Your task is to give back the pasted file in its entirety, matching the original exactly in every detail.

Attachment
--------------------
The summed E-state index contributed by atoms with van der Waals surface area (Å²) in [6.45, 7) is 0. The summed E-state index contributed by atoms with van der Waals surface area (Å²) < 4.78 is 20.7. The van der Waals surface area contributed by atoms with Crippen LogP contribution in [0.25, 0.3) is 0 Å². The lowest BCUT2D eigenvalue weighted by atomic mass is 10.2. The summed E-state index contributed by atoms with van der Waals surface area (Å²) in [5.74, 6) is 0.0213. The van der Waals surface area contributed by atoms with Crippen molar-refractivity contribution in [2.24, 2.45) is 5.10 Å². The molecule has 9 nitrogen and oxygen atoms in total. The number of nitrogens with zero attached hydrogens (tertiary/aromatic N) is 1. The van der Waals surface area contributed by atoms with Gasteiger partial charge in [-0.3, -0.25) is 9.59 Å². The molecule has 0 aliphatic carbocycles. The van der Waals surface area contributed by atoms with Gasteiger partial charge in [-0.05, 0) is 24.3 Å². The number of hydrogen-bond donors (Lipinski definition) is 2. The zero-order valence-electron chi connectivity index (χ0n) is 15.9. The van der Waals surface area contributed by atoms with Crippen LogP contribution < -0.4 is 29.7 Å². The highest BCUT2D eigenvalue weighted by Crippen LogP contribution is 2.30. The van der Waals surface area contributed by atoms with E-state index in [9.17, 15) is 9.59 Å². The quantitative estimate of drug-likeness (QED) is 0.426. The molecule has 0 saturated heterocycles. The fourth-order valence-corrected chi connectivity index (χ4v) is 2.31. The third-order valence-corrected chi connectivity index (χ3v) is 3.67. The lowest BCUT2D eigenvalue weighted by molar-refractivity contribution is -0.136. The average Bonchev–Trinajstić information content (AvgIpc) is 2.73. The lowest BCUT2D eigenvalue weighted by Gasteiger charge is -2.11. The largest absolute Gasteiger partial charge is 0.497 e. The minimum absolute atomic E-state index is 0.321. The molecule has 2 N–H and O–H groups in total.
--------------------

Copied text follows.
The summed E-state index contributed by atoms with van der Waals surface area (Å²) in [6.45, 7) is 0. The summed E-state index contributed by atoms with van der Waals surface area (Å²) < 4.78 is 20.7. The van der Waals surface area contributed by atoms with Crippen LogP contribution in [0.25, 0.3) is 0 Å². The lowest BCUT2D eigenvalue weighted by atomic mass is 10.2. The summed E-state index contributed by atoms with van der Waals surface area (Å²) in [5.74, 6) is 0.0213. The van der Waals surface area contributed by atoms with Crippen molar-refractivity contribution in [2.24, 2.45) is 5.10 Å². The molecule has 9 nitrogen and oxygen atoms in total. The number of nitrogens with zero attached hydrogens (tertiary/aromatic N) is 1. The van der Waals surface area contributed by atoms with Gasteiger partial charge in [-0.3, -0.25) is 9.59 Å². The molecule has 0 aliphatic carbocycles. The van der Waals surface area contributed by atoms with Gasteiger partial charge in [-0.05, 0) is 24.3 Å². The number of hydrogen-bond donors (Lipinski definition) is 2. The zero-order valence-electron chi connectivity index (χ0n) is 15.9. The van der Waals surface area contributed by atoms with Crippen LogP contribution < -0.4 is 29.7 Å². The highest BCUT2D eigenvalue weighted by Crippen LogP contribution is 2.30. The van der Waals surface area contributed by atoms with E-state index in [9.17, 15) is 9.59 Å². The quantitative estimate of drug-likeness (QED) is 0.426. The molecule has 0 saturated heterocycles. The fourth-order valence-corrected chi connectivity index (χ4v) is 2.31. The third-order valence-corrected chi connectivity index (χ3v) is 3.67. The lowest BCUT2D eigenvalue weighted by molar-refractivity contribution is -0.136. The average Bonchev–Trinajstić information content (AvgIpc) is 2.73. The lowest BCUT2D eigenvalue weighted by Gasteiger charge is -2.11. The largest absolute Gasteiger partial charge is 0.497 e. The minimum absolute atomic E-state index is 0.321. The molecule has 2 N–H and O–H groups in total.